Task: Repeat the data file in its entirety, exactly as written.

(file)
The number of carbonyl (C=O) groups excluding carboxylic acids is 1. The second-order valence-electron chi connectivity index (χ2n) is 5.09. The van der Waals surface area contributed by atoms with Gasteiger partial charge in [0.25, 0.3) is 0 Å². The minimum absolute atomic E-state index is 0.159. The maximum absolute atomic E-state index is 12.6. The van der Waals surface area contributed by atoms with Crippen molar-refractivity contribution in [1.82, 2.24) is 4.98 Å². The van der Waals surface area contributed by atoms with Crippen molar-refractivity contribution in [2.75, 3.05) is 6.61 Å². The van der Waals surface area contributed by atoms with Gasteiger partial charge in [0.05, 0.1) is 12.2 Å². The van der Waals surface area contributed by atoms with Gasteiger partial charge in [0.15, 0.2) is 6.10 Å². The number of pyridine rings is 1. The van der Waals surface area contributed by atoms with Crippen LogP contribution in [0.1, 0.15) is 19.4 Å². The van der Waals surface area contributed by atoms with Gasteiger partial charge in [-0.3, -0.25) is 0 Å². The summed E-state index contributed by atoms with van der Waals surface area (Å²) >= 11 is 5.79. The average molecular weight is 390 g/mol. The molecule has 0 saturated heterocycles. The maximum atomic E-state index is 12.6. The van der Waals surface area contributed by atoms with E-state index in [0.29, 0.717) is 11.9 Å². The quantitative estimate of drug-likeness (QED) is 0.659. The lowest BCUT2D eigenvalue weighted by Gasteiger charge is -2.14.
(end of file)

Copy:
The number of carbonyl (C=O) groups excluding carboxylic acids is 1. The second-order valence-electron chi connectivity index (χ2n) is 5.09. The van der Waals surface area contributed by atoms with Gasteiger partial charge in [0.25, 0.3) is 0 Å². The minimum absolute atomic E-state index is 0.159. The maximum absolute atomic E-state index is 12.6. The van der Waals surface area contributed by atoms with Crippen molar-refractivity contribution in [1.82, 2.24) is 4.98 Å². The van der Waals surface area contributed by atoms with Crippen molar-refractivity contribution in [2.75, 3.05) is 6.61 Å². The van der Waals surface area contributed by atoms with Gasteiger partial charge in [0.05, 0.1) is 12.2 Å². The van der Waals surface area contributed by atoms with Gasteiger partial charge in [0.15, 0.2) is 6.10 Å². The number of pyridine rings is 1. The van der Waals surface area contributed by atoms with Crippen LogP contribution in [0.1, 0.15) is 19.4 Å². The van der Waals surface area contributed by atoms with Gasteiger partial charge in [-0.3, -0.25) is 0 Å². The summed E-state index contributed by atoms with van der Waals surface area (Å²) >= 11 is 5.79. The average molecular weight is 390 g/mol. The molecule has 0 saturated heterocycles. The maximum atomic E-state index is 12.6. The van der Waals surface area contributed by atoms with E-state index in [0.29, 0.717) is 11.9 Å². The quantitative estimate of drug-likeness (QED) is 0.659. The lowest BCUT2D eigenvalue weighted by Gasteiger charge is -2.14.